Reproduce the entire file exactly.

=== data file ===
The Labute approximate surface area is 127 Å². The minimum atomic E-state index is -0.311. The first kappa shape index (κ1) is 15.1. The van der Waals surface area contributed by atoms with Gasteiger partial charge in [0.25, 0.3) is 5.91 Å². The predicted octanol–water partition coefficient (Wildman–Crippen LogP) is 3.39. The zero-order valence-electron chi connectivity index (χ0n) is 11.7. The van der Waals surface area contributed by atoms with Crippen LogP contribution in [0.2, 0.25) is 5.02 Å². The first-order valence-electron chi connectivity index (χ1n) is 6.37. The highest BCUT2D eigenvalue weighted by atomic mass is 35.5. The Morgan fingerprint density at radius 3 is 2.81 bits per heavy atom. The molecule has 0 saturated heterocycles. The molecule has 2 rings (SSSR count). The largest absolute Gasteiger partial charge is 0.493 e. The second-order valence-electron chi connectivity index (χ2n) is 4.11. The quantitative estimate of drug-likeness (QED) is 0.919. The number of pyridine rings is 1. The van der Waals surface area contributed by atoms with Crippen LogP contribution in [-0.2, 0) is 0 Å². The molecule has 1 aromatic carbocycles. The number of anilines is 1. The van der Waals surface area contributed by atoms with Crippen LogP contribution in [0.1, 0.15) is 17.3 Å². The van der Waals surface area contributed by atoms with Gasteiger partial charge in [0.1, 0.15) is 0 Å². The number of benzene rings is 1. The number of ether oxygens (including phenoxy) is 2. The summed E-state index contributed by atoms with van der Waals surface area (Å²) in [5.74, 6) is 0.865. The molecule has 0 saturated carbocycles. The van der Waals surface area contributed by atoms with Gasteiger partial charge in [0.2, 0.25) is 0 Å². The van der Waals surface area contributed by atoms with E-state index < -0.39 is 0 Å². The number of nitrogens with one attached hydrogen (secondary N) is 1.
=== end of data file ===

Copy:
The Labute approximate surface area is 127 Å². The minimum atomic E-state index is -0.311. The first kappa shape index (κ1) is 15.1. The van der Waals surface area contributed by atoms with Gasteiger partial charge in [0.25, 0.3) is 5.91 Å². The predicted octanol–water partition coefficient (Wildman–Crippen LogP) is 3.39. The zero-order valence-electron chi connectivity index (χ0n) is 11.7. The van der Waals surface area contributed by atoms with Crippen LogP contribution in [0.2, 0.25) is 5.02 Å². The first-order valence-electron chi connectivity index (χ1n) is 6.37. The highest BCUT2D eigenvalue weighted by atomic mass is 35.5. The Morgan fingerprint density at radius 3 is 2.81 bits per heavy atom. The molecule has 0 saturated heterocycles. The molecule has 2 rings (SSSR count). The largest absolute Gasteiger partial charge is 0.493 e. The second-order valence-electron chi connectivity index (χ2n) is 4.11. The quantitative estimate of drug-likeness (QED) is 0.919. The number of pyridine rings is 1. The van der Waals surface area contributed by atoms with Crippen LogP contribution in [-0.2, 0) is 0 Å². The molecule has 1 aromatic carbocycles. The number of anilines is 1. The van der Waals surface area contributed by atoms with Crippen LogP contribution in [0.1, 0.15) is 17.3 Å². The van der Waals surface area contributed by atoms with Gasteiger partial charge in [0.1, 0.15) is 0 Å². The number of benzene rings is 1. The number of ether oxygens (including phenoxy) is 2. The summed E-state index contributed by atoms with van der Waals surface area (Å²) in [5.74, 6) is 0.865. The molecule has 0 saturated carbocycles. The van der Waals surface area contributed by atoms with Gasteiger partial charge in [0.2, 0.25) is 0 Å². The van der Waals surface area contributed by atoms with E-state index < -0.39 is 0 Å². The number of nitrogens with one attached hydrogen (secondary N) is 1.